POETRY BREAK | Mississippi Poet Laureate Catherine Pierce

Mississippi Poet Laureate
Catherine Pierce

Special to the Mississippi Clarion Ledger

When you hear the word “poetry,” what do you think about? Creativity? A tortuous school experience? Love? Old-timey language? Electrifying performance? Long-dead dudes writing about rivers? Whatever your personal association is with poetry, odds are that you have one—for better or for worse.

At the heart of my work both as an educator and as the new Mississippi Poet Laureate is my absolute belief that poetry is for everyone. Every person, whatever their age or background or occupation, can connect with poetry and all the pleasures, comforts, and mysteries it has to offer. Like sunflowers or tomatoes, poems come in endless varieties; if one poem doesn’t do it for you, the next one might.

In the introductory creative writing course I teach at Mississippi State, students often admit their nervousness about the poetry unit. “I just don’t get poetry,” they sometimes say. I understand where they’re coming from—how are they supposed to write something that, in their experience, feels inaccessible and remote?

But what I tell them, and what I want to tell everyone, is that you can “get it.” You already do, even if you were looking skeptically at this column. Because at its core, poetry is about paying attention to the world around us and our experiences in that world. It’s about honoring the details of our lives and our own unique understanding of them. Those are things that each one of us can do.

And so, I’m delighted to introduce this new column, Poetry Break. Each month, I’ll offer a writing prompt—a pathway for writing a poem of your own. My hope is that readers will use these prompts as a chance to slow down for a little while, to relax, breathe, and take a moment to reflect. To give voice to their own specific and unique experiences in the world.

These prompts are designed for everyone—grown-ups, families, young kids, students. They’re for those who have been writing poems all their lives and for those who have never considered it. They’re for the adult relaxing with a morning cup of coffee, for the teenager up late, and for the parents desperate for an activity for their energetic first-grader. They’re for all of us moving through the world in our own ways.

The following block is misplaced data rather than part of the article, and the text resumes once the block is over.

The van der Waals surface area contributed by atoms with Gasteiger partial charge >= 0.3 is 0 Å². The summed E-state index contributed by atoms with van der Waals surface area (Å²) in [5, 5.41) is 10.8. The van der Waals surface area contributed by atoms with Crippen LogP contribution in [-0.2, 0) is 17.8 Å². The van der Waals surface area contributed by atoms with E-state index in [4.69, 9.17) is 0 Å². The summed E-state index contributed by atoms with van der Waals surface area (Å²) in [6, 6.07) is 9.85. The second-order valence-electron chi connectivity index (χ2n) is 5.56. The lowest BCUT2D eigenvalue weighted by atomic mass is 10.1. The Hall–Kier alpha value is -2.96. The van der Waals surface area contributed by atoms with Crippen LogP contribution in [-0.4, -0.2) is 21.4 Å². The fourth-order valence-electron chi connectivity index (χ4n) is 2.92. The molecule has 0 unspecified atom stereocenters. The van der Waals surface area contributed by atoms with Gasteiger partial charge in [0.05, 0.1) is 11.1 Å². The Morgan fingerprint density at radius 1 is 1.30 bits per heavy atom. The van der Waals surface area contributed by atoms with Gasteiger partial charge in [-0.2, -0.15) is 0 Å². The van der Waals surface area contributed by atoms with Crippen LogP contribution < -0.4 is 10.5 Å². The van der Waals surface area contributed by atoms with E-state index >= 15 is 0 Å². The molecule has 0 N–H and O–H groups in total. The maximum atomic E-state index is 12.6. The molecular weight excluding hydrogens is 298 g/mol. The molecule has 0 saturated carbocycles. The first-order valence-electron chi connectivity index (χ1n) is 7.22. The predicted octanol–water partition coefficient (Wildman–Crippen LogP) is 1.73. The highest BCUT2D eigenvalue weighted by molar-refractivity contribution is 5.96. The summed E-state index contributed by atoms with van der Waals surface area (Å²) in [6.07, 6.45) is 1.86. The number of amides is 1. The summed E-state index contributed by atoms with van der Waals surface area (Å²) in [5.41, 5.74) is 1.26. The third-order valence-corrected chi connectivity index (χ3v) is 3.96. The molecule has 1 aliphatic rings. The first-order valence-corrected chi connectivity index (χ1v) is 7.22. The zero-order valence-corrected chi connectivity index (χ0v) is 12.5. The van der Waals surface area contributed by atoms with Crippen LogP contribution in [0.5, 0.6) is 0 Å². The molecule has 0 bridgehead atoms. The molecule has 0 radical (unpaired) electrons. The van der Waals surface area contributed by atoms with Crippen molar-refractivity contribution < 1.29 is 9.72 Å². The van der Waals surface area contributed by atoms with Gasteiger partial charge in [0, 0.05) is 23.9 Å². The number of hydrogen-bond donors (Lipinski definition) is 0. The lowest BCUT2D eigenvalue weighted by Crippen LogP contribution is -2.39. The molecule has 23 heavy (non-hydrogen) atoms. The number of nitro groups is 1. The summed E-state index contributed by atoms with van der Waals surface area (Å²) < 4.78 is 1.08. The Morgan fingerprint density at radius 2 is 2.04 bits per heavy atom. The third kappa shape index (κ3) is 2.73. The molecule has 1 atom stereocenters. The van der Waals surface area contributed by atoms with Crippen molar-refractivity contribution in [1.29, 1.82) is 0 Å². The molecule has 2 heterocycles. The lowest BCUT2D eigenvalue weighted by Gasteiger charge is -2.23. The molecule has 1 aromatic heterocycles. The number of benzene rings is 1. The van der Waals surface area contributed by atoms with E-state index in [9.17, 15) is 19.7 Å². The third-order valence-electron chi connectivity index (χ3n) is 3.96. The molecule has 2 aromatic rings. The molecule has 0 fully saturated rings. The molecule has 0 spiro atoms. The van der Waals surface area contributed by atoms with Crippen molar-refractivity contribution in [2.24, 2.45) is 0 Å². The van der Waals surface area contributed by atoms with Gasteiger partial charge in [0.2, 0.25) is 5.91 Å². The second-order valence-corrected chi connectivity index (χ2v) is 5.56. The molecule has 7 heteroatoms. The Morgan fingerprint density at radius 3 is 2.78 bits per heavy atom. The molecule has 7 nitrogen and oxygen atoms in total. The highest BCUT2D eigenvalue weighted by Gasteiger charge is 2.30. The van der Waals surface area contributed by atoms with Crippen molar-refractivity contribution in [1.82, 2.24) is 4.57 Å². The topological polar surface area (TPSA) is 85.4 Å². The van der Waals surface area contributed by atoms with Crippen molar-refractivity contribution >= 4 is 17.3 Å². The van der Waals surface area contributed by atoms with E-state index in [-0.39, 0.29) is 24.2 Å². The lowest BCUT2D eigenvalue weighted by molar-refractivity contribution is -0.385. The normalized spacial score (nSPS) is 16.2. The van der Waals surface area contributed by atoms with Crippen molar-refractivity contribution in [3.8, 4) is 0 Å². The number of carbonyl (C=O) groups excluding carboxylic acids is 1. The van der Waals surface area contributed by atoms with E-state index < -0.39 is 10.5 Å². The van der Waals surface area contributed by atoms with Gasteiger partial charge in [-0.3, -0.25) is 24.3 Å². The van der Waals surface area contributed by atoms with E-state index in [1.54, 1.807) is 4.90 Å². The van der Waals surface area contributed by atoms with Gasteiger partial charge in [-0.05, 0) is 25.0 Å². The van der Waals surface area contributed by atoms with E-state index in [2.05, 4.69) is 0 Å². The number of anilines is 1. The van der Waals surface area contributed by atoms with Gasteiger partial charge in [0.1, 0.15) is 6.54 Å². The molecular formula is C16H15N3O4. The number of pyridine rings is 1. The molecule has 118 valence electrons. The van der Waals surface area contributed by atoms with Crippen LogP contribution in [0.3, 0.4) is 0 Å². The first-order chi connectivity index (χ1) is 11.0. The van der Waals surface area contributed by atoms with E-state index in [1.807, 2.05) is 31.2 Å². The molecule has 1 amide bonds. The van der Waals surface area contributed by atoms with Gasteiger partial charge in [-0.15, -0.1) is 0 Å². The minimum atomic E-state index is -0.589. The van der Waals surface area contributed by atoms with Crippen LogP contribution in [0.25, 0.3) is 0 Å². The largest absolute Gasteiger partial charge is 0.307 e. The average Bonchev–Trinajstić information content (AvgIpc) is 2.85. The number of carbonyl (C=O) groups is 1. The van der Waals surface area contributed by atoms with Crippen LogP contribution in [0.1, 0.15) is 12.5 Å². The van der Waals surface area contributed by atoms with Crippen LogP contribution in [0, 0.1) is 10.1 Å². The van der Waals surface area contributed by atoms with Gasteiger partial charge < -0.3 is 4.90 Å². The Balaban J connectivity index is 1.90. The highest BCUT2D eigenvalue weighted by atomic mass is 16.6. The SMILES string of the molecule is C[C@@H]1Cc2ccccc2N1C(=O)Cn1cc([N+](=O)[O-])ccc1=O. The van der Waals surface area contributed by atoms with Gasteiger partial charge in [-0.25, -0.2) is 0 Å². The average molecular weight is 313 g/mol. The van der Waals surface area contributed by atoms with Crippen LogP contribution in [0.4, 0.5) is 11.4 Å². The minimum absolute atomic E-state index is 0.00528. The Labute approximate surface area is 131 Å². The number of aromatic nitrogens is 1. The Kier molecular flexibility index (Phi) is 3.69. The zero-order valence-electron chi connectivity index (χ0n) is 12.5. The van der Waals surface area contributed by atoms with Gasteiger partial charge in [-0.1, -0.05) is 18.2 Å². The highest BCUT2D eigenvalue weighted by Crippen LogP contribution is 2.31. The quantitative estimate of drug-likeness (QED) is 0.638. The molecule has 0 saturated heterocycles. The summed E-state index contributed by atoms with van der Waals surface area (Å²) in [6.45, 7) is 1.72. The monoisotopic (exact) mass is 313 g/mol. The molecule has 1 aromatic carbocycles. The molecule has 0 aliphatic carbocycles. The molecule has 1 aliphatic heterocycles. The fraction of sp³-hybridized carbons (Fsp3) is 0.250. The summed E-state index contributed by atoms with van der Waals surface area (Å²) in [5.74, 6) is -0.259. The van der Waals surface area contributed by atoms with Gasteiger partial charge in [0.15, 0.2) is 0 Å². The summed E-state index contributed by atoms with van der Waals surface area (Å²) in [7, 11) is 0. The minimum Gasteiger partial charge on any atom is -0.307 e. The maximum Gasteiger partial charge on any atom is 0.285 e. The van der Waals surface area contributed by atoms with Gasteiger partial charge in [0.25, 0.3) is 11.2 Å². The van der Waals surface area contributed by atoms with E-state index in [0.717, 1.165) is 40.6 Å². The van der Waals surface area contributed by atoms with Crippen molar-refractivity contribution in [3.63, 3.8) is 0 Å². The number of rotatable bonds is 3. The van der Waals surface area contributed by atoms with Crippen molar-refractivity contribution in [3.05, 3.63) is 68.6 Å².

This Month’s Poetry Break: The Peak of Summer

As all Mississippians know, July is no joke. The sun is bright, the humidity is 100%, the insects are relentless. But what is July for you? What are your particular associations with this hot, wild month?

For this poem, we’ll use a few questions to build snapshots of July through details. Details help transport a reader into the world you’re describing—the world as YOU experience it.

A couple of other points to keep in mind: 1) Poems don’t have to rhyme! They can if you want, but free verse poems—unrhymed, unmetered poems—“count” every bit as much as rhymed poems. 2) Don’t worry about doing anything wrong. There’s no wrong. This is your poem—it can be whatever you want.

Onto the questions:
What is something you eat in July?
What is something you enjoy doing in July?
What is something you dislike about July?
What is something you hear or smell or see in July?

Here’s an example (remember that your July may be very different from mine!):

July is roadside peaches and fresh watermelon.
July is waterslides and mini-golf.
July is mosquitoes.
July is the smell of burgers and hotdogs on my neighbor’s grill.

Make this poem as long or as short as you wish—four lines, ten, fifty?—and feel free to remix and use these questions however you want. Want to write a poem entirely about all the good stuff there is to eat in July? Go for it! Want to write a poem cataloguing your complaints about July’s enormous insects? Do that! The key, as always, is specificity and accuracy. Use your senses. Write about your version of the world. Most importantly, enjoy. Take a breath. Write your life.

Catherine Pierce is the Poet Laureate of Mississippi and the author of four books of poems, most recently “Danger Days. She co-directs the creative writing program at Mississippi State University.


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